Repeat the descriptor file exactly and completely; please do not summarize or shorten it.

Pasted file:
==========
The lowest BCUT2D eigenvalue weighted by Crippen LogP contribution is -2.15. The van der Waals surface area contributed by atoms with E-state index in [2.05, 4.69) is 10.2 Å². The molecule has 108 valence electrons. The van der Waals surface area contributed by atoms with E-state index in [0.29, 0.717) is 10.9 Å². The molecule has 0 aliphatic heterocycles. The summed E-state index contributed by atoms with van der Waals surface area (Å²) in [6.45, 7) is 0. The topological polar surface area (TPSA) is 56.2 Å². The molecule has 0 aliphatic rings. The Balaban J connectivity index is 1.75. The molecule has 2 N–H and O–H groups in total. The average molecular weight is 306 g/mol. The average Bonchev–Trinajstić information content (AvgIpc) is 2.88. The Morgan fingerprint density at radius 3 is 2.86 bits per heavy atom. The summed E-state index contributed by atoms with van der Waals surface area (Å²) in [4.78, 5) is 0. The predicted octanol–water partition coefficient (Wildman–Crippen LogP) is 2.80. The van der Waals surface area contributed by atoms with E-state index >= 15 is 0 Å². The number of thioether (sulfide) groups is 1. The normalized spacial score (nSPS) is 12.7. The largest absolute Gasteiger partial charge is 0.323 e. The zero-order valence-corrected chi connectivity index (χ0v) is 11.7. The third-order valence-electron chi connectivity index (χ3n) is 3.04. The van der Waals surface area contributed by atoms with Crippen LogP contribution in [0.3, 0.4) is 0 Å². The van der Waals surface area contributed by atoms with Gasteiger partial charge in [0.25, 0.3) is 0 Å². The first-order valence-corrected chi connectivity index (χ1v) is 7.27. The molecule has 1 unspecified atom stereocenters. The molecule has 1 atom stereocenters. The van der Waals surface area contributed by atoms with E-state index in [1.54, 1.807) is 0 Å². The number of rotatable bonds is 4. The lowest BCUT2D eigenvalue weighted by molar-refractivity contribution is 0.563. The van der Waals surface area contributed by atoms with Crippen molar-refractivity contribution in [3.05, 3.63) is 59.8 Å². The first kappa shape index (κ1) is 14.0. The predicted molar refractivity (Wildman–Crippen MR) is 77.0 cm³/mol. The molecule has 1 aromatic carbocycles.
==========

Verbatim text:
The lowest BCUT2D eigenvalue weighted by Crippen LogP contribution is -2.15. The van der Waals surface area contributed by atoms with E-state index in [2.05, 4.69) is 10.2 Å². The molecule has 108 valence electrons. The van der Waals surface area contributed by atoms with E-state index in [0.29, 0.717) is 10.9 Å². The molecule has 0 aliphatic heterocycles. The summed E-state index contributed by atoms with van der Waals surface area (Å²) in [6.45, 7) is 0. The topological polar surface area (TPSA) is 56.2 Å². The molecule has 0 aliphatic rings. The Balaban J connectivity index is 1.75. The molecule has 2 N–H and O–H groups in total. The average molecular weight is 306 g/mol. The average Bonchev–Trinajstić information content (AvgIpc) is 2.88. The Morgan fingerprint density at radius 3 is 2.86 bits per heavy atom. The summed E-state index contributed by atoms with van der Waals surface area (Å²) in [4.78, 5) is 0. The predicted octanol–water partition coefficient (Wildman–Crippen LogP) is 2.80. The van der Waals surface area contributed by atoms with E-state index >= 15 is 0 Å². The number of thioether (sulfide) groups is 1. The normalized spacial score (nSPS) is 12.7. The largest absolute Gasteiger partial charge is 0.323 e. The zero-order valence-corrected chi connectivity index (χ0v) is 11.7. The third-order valence-electron chi connectivity index (χ3n) is 3.04. The van der Waals surface area contributed by atoms with Crippen LogP contribution in [0.3, 0.4) is 0 Å². The van der Waals surface area contributed by atoms with Gasteiger partial charge in [0.25, 0.3) is 0 Å². The first-order valence-corrected chi connectivity index (χ1v) is 7.27. The molecule has 1 unspecified atom stereocenters. The molecule has 1 atom stereocenters. The van der Waals surface area contributed by atoms with E-state index in [1.54, 1.807) is 0 Å². The number of rotatable bonds is 4. The lowest BCUT2D eigenvalue weighted by molar-refractivity contribution is 0.563. The van der Waals surface area contributed by atoms with Crippen molar-refractivity contribution in [3.05, 3.63) is 59.8 Å². The first kappa shape index (κ1) is 14.0. The predicted molar refractivity (Wildman–Crippen MR) is 77.0 cm³/mol. The molecule has 1 aromatic carbocycles.